State Male Contraceptive Laws May Create HSA Problems for Employers
States such as Illinois, Maryland, and Oregon that have enacted laws requiring health insurers to cover certain male contraception on a first-dollar basis may be creating traps for unwary employers that sponsor high-deductible health plans.
That is the clear message from IRS Notice 2018-12, which concludes that male contraception is not “preventive care” as that term is used in the regulations governing health savings accounts (HSAs), and therefore a plan that offers such coverage is not a high-deductible health plan (HDHP) for purposes of an individual’s eligibility to make HSA contributions.
An employee must be enrolled in an HDHP in order for his or her HSA contributions to be tax-deductible and for employer contributions to be excluded from income. In order to be an HDHP, a group health plan may not have a deductible lower than that established by the IRS and generally must not cover any health care expenses prior to the deductible, except that certain preventive care may be reimbursed without regard to the required minimum deductible.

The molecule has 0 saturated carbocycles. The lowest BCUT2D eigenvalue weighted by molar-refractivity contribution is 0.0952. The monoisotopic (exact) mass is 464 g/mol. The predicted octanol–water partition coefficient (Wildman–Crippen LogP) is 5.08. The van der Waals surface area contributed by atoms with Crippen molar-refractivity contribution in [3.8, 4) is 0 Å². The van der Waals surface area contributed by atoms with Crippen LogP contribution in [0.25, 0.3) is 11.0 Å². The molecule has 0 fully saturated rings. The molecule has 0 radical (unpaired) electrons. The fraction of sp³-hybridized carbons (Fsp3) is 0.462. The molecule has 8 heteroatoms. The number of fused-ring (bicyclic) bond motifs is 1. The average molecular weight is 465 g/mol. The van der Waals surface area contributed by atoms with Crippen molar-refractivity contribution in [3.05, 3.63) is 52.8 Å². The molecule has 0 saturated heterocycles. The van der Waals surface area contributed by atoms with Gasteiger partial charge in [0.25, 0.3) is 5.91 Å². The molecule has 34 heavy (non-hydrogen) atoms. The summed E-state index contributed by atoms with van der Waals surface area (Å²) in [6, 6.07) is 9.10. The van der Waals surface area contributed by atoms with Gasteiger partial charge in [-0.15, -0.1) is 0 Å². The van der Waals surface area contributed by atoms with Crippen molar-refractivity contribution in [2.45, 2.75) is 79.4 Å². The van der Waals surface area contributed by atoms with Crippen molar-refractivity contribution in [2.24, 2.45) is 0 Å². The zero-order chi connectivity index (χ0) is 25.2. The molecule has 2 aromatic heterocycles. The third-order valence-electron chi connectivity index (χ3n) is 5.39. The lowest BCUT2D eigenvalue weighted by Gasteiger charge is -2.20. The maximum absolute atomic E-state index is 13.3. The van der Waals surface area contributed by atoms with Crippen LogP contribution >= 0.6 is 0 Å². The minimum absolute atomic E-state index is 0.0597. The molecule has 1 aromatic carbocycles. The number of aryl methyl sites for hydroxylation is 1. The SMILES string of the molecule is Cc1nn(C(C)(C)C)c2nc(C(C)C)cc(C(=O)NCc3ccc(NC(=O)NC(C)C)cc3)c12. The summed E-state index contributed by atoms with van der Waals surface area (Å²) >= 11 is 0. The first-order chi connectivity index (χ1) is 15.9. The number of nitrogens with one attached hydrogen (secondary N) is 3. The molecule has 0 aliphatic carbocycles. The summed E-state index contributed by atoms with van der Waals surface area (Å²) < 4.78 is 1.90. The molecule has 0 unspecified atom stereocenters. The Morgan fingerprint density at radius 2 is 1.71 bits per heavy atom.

Illinois, Maryland, and Oregon have each enacted laws that require insurers to cover male sterilization or male contraceptives without a deductible. These laws notwithstanding, in Notice 2018-12, the IRS points out that male sterilization and male contraception do not fall within the definition of preventive care which an HDHP may cover prior to the deductible. (Female contraception is considered preventive care.) Accordingly, any plan that complies with those state law mandates regarding male contraception would fail to be an HDHP and any individual covered by such a plan would not be eligible to make or receive tax-favored HSA contributions.
Recognizing that this effectively precludes many individuals in those states from taking advantage of HSAs, and that states will need time to amend their laws if they so choose, Notice 2018-12 allows for transition relief. At any time prior to 2020, an individual will not fail to be HSA-eligible solely because he or she is covered under what would otherwise be an HDHP except for the plan’s coverage of male sterilization or contraception before the IRS-required minimum deductible is met.
Separately, as a result of last year’s tax reform law, the IRS also lowered the maximum HSA contribution for family coverage from $6,900 for 2017 to $6,850 for 2018 (Rev. Proc. 2018-18). Employers should notify HSA-eligible employees of the reduced maximum contribution as soon as possible to avoid an employee making excess contributions. In the event an employee has already contributed more than the 2018 maximum, he or she may request a taxable withdrawal of the excess from the HSA custodian to avoid tax penalties.